Thursday, 18 March 2010

Electric cars and 40 new nuclear power stations to meet climate change targets

Every car on the road will need to be electric and there will be solar panels on every home, 10,000 wind turbines onshore and 40 new nuclear power stations if the Government is to stand a chance of meeting strict climate change targets, engineers have warned.

By Louise GrayPublished: 7:00AM GMT 18 Mar 2010
The Royal Academy of Engineering set out how the UK will meet its target to cut greenhouse gas emissions by 80 per cent by 2050.
Even if demand for electricity is reduced from current levels, the Government will still have to engage in "the biggest programme of investment and social change the UK has ever seen" over the next four decades.

The report assumed that the maximum level of renewable electricity will be installed including 9,600 wind turbines on land and a further 10,000 turbines at sea. The Severn Barrage will have to go ahead as well as 1,000 miles of wave machines and further installations for tidal power. Most of the country's 25 million households will have to install solar panels and scrap boilers in favour of heat pumps that take heat out of the air or the ground.
On top of this it will be necessary to build 40 new low carbon power stations such as nuclear or coal with carbon capture and storage (CCS) that stores carbon dioxide under ground.
The transport sector will have to be run on electricity from renewables or low carbon energy such as nuclear, meaning a network of charging points across the country.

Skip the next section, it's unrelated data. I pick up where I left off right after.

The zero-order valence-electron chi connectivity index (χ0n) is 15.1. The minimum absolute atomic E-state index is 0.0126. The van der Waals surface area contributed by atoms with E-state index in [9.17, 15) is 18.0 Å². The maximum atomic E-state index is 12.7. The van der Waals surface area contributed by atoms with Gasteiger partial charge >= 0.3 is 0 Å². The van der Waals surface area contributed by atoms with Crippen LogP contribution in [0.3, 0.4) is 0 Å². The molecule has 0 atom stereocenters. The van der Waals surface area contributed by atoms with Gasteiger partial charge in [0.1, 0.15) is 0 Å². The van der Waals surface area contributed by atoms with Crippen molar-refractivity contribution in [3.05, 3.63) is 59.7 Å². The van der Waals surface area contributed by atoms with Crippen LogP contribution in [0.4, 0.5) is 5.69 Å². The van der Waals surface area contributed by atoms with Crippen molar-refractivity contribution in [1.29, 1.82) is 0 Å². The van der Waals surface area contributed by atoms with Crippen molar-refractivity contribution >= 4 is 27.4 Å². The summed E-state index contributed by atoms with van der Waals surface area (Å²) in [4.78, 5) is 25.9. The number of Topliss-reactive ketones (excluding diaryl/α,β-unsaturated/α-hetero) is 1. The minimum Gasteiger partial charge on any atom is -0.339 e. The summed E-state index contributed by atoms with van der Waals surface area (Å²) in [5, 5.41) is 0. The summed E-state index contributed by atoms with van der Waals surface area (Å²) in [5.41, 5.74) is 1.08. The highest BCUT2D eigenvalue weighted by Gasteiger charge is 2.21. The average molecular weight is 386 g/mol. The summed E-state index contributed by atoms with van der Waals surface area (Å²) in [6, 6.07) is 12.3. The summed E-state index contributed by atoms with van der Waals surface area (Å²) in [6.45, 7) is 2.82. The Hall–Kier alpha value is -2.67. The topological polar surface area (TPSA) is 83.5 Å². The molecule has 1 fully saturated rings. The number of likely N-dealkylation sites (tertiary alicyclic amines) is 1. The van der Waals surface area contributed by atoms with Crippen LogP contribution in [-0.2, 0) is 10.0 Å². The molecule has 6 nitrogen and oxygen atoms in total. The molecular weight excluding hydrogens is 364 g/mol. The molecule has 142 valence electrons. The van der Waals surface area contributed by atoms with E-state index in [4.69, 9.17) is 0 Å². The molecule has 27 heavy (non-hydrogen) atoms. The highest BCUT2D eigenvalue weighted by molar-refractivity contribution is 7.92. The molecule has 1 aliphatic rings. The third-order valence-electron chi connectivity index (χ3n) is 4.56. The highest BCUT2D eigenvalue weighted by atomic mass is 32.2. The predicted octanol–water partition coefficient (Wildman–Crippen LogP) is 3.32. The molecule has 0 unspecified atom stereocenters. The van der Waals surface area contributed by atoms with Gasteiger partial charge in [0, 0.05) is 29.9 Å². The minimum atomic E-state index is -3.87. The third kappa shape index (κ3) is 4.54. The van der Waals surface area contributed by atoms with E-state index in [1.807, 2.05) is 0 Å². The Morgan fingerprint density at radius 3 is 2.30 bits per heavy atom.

The authors of the report compared the scale of the challenge to the Victorians building the sewage system or the manufacture of spitfires in the Second World War and warned of blackouts if a massive infrastructure programme does not start immediately.
:: Meanwhile the Royal Society has launched a study into "geo-engineering". The body of top scientists are concerned that measures to stop climate change such as launching mirrors into space to reflect the heat of the sun or fertilising the oceans in order to grow algae and absorb more CO2 could damage the wider environment. The report will suggest guidelines and international agreements to control controversial experiments in future.

Nissan electric car to boost jobs in Sunderland

Nissan has announced plans to build new zero emissions electric car, the Nissan Leaf, in Sunderland

Press association
The Guardian, Thursday 18 March 2010
Nissan announced today it will build its new electric car, the Nissan Leaf, in Sunderland. Production will begin in 2013 and forms part of a £420m investment in electric cars by the Japanese firm.
The manufacturer said the Leaf would be the world's first mass-produced zero-emission car, and around 50,000 a year will be made in Sunderland. The investment will be supported by a £20.7m government grant and a proposed finance package from the European Investment Bank of up to £197.3m.
Sunderland had been tipped as favourite for European production of the Leaf since the Nissan sited its electric car battery plant nearby.
Founded in 1984, Nissan's Sunderland factory employs around 4,000 people and built its five-millionth vehicle in June 2008.
The business secretary, Peter Mandelson, said: "This investment is a fantastic vote of confidence in the Sunderland plant and its excellent workforce."